On Tuesday, May 5, 2020 at 10:46:44 AM UTC-4, jla...@highlandsniptechnology..com wrote:
On Tue, 5 May 2020 10:34:50 -0400, Phil Hobbs
On 2020-04-28 20:36, jlarkin_at_highlandsniptechnology.com wrote:
On Wed, 29 Apr 2020 02:15:39 +0530, Pimpom <nobody_at_nowhere.com> wrote:
On 4/29/2020 1:40 AM, John Larkin wrote:
This is a wonderful program. Looks like a few nice tweaks in this
No license, no email, no dongle.
Nice. I've been using online calculators with a much more limited
range of functions - mostly track resistance, temperature rise,
etc. Normally I save the whole webpage and tweak it to get rid of
all extraneous stuff.
Thanks for sharing.
I've got a differential PECL pair on the bottom of my board, with five
pickoffs to line receivers on the top, 1" apart, with two vias per
pickoff. The capacitances load the line and drag down the impedance.
Saturn calculates the via capacitances, and then I add the chip
So I can model the transmission line segments in LT Spice, with the
periodic capacitive loads, and look at the step response and timing
all along the line. I might skinny-up the traces to account for the
lumped loading, or futz the terminations, or something.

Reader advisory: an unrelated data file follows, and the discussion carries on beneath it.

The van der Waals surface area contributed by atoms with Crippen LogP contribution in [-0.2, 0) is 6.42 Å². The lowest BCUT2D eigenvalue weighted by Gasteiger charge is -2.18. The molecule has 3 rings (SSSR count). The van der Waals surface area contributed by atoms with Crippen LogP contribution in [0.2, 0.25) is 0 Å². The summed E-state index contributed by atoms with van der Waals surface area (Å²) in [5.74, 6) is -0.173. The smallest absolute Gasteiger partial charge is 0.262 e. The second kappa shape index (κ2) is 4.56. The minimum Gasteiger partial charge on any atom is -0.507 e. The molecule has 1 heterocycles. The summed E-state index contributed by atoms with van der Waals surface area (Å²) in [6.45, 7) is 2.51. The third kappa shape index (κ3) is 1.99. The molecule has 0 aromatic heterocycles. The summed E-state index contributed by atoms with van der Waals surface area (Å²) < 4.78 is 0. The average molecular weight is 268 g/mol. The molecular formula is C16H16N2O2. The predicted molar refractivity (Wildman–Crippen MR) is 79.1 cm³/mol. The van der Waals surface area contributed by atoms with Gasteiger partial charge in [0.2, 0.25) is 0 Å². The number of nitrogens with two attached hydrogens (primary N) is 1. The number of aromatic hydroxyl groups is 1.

Saturn also calculates exotic transmission line impedances, like
Does your board house always use the same flavour of FR-4? Different
varieties range from at least 3.8 to 4.5, which can make a bit of a mess
We use several board houses, and we specify "FR4". We don't specify
impedances, which is expensive. 3.8 to 4.5 is about 4.15 +-10%, which
doesn't matter for digital stuff. The bigger issue is dielectric
Driver impedances and via capacitances are added variables on a trace,
and we can't analyze all of that.
I routinely include TDR test traces and usually come in a little low,
as low as 44ish for a 50 ohm trace. That's fine for digital stuff. If
something is just 1/0, it's usually OK. If it's jitter sensitive, it
needs more attention, especially for crosstalk, and slow edges on long
Analog or < 100 ps on FR4: keep it short.
I remember when the Xilinx Spartan 3 came out there were issues with the I/Os and the solution promoted by Xilinx reps in c.a.FPGA was to do a full SI simulation and analysis of traces to prevent damage from over and under voltage. I don't know off the top of my head what voltage levels to expect from 44 ohm traces but I suspect you aren't terminating your digital traces anyway, so hard say without knowing trace topologies and driver details.
I remember the "old" days of 5 volt TTL circuits that had trouble working at 25 MHz because of SI issues that few had insight into. I was barely an engineer at the time and had not even heard of SI. My next job was working on a 100 MFLOPS supercomputer. That machine had several system issues because the designers didn't understand how to maintain timing across a backplane much less between backplanes. Interesting transition.